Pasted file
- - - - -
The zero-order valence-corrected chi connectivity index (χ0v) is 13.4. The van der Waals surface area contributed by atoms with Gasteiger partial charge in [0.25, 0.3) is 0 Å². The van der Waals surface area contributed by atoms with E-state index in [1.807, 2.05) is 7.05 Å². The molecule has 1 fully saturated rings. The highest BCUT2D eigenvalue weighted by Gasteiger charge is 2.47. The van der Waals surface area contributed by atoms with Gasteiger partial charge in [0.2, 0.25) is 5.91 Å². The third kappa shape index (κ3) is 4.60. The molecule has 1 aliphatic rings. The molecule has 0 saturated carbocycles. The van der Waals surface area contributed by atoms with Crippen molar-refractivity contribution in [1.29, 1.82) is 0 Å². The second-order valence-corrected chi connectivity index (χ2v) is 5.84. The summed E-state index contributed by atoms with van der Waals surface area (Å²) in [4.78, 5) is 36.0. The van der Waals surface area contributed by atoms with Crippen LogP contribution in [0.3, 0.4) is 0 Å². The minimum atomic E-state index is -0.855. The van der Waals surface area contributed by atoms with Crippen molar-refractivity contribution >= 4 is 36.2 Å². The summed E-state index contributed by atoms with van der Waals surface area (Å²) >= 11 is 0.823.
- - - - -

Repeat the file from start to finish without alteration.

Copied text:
The zero-order valence-corrected chi connectivity index (χ0v) is 13.4. The van der Waals surface area contributed by atoms with Gasteiger partial charge in [0.25, 0.3) is 0 Å². The van der Waals surface area contributed by atoms with E-state index in [1.807, 2.05) is 7.05 Å². The molecule has 1 fully saturated rings. The highest BCUT2D eigenvalue weighted by Gasteiger charge is 2.47. The van der Waals surface area contributed by atoms with Gasteiger partial charge in [0.2, 0.25) is 5.91 Å². The third kappa shape index (κ3) is 4.60. The molecule has 1 aliphatic rings. The molecule has 0 saturated carbocycles. The van der Waals surface area contributed by atoms with Crippen molar-refractivity contribution in [1.29, 1.82) is 0 Å². The second-order valence-corrected chi connectivity index (χ2v) is 5.84. The summed E-state index contributed by atoms with van der Waals surface area (Å²) in [4.78, 5) is 36.0. The van der Waals surface area contributed by atoms with Crippen LogP contribution in [0.3, 0.4) is 0 Å². The minimum atomic E-state index is -0.855. The van der Waals surface area contributed by atoms with Crippen molar-refractivity contribution >= 4 is 36.2 Å². The summed E-state index contributed by atoms with van der Waals surface area (Å²) >= 11 is 0.823.